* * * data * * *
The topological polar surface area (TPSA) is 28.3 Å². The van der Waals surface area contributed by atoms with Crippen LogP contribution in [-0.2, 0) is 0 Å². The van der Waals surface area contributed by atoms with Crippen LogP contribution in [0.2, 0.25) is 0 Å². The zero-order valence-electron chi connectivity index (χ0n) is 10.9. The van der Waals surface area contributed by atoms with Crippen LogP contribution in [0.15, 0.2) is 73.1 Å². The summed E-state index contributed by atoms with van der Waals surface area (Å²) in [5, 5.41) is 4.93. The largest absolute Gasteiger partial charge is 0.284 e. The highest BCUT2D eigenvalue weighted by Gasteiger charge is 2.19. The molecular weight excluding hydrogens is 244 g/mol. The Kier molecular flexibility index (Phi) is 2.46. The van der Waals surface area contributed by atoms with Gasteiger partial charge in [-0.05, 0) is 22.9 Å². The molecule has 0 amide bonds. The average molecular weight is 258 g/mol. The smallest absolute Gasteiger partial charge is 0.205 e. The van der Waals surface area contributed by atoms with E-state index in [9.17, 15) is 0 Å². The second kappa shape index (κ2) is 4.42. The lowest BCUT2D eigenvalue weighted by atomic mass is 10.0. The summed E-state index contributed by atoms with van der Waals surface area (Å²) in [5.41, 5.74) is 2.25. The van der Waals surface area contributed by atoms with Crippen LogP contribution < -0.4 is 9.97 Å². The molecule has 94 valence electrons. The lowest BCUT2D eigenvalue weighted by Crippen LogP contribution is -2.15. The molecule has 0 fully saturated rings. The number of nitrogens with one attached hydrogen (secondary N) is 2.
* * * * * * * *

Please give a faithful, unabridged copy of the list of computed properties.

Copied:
The topological polar surface area (TPSA) is 28.3 Å². The van der Waals surface area contributed by atoms with Crippen LogP contribution in [-0.2, 0) is 0 Å². The van der Waals surface area contributed by atoms with Crippen LogP contribution in [0.2, 0.25) is 0 Å². The zero-order valence-electron chi connectivity index (χ0n) is 10.9. The van der Waals surface area contributed by atoms with Crippen LogP contribution in [0.15, 0.2) is 73.1 Å². The summed E-state index contributed by atoms with van der Waals surface area (Å²) in [5, 5.41) is 4.93. The largest absolute Gasteiger partial charge is 0.284 e. The highest BCUT2D eigenvalue weighted by Gasteiger charge is 2.19. The molecular weight excluding hydrogens is 244 g/mol. The Kier molecular flexibility index (Phi) is 2.46. The van der Waals surface area contributed by atoms with Gasteiger partial charge in [-0.05, 0) is 22.9 Å². The molecule has 0 amide bonds. The average molecular weight is 258 g/mol. The smallest absolute Gasteiger partial charge is 0.205 e. The van der Waals surface area contributed by atoms with E-state index in [9.17, 15) is 0 Å². The second kappa shape index (κ2) is 4.42. The lowest BCUT2D eigenvalue weighted by atomic mass is 10.0. The summed E-state index contributed by atoms with van der Waals surface area (Å²) in [5.41, 5.74) is 2.25. The van der Waals surface area contributed by atoms with Crippen LogP contribution < -0.4 is 9.97 Å². The molecule has 94 valence electrons. The lowest BCUT2D eigenvalue weighted by Crippen LogP contribution is -2.15. The molecule has 0 fully saturated rings. The number of nitrogens with one attached hydrogen (secondary N) is 2.